Every week it seems like there’s a new piece of advice for would-be entrepreneurs from the ones who’ve already made their mark on the world. Tim Cook starts sending emails at 4:30 in the morning. Steve Jobs once ate nothing but carrots. Donald Trump supposedly sleeps only four hours a night. Most recently, serial odd-advice-giver Gary Vaynerchuck has told Business Insider that he doesn’t eat in the daytime. But do you really need these weird habits to be an entrepreneur?
Owning your own business is always going to be a drain on your work-life balance — even if you don’t spend heaps of time in your office or workplace, you’re probably thinking about things you can do to improve the business. A recent survey indicated almost 40 per cent of small business owners were unhappy with the amount of time their work took up in their lives, even when over 80 per cent of them started their businesses with the plan to gain back more time for themselves. It’s a common problem — and the solutions touted by celebrity entrepreneurs are many and varied.
[referenced url=”https://www.lifehacker.com.au/2016/01/remember-to-try-and-balance-work-and-life-especially-if-you-own-a-small-business/” thumb=”https://www.lifehacker.com.au/wp-content/uploads/sites/4/2016/01/shutterstock_245450359-620×349-460×259-410×231.jpg” title=”Remember To Try And Balance Work And Life, Especially If You Own a Small Business” excerpt=”Getting the right work-life balance is hard, but there’s also a school of thought that holds that work and life don’t actually need to be perfectly balanced all of the time.”]
Gary Vaynerchuck is the CEO of multi-million dollar company VaynerMedia, and you’ve probably seen his advice shared around often thanks to his prolific video blog, DailyVee. Speaking to Business Insider on their podcast recently, he revealed “I eat at night.” That is, after not eating at all during the day, apparently. It’s part of what he calls “extremism on [his] work-life balance,” what sounds like a highly managed routine to achieve some semblance of that balance.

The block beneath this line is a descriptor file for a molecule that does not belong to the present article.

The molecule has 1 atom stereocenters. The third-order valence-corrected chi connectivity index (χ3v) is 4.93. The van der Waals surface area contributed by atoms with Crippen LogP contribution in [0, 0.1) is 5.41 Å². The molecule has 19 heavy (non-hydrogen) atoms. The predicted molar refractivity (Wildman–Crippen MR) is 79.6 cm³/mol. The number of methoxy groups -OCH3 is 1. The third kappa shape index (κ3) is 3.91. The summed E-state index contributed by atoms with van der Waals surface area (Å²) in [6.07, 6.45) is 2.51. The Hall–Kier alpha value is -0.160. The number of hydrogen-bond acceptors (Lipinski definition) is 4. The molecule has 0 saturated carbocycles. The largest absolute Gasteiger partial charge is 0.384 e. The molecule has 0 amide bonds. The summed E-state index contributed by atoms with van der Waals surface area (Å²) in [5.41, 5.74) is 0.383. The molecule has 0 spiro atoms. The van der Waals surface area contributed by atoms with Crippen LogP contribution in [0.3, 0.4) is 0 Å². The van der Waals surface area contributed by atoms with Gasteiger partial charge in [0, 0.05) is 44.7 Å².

Simultaneously, he recommends dropping one “negative friend” for an “office acquaintance who’s super positive,” which sounds frankly disastrous to achieving a good work-life balance, even if your friends aren’t successful, upbeat people.
[referenced url=”https://www.lifehacker.com.au/2016/06/finding-work-life-balance-with-the-four-burners-theory/” thumb=”https://i.kinja-img.com/gawker-media/image/upload/t_ku-large/sivzdfjwpxqqlr9nkguj.png” title=”Finding Work-Life Balance With The Four Burners Theory” excerpt=”One way to think about work-life balance issues is with a concept known as The Four Burners Theory. Here’s how it was first explained to me. Imagine that your life is represented by a stove with four burners on it. Each burner symbolises one major quadrant of your life.”]
The lesson here, however, isn’t to dump your friends, fast during the day or change your sleeping habits. While Vaynerchuck’s odd, micromanaged schedule might work for him, it probably wouldn’t work for most other people. I know I personally can’t last past 11am without food and still remain productive. The lesson here is to find what works for you — and for most people that won’t be some wacky habit that makes for a great soundbite.
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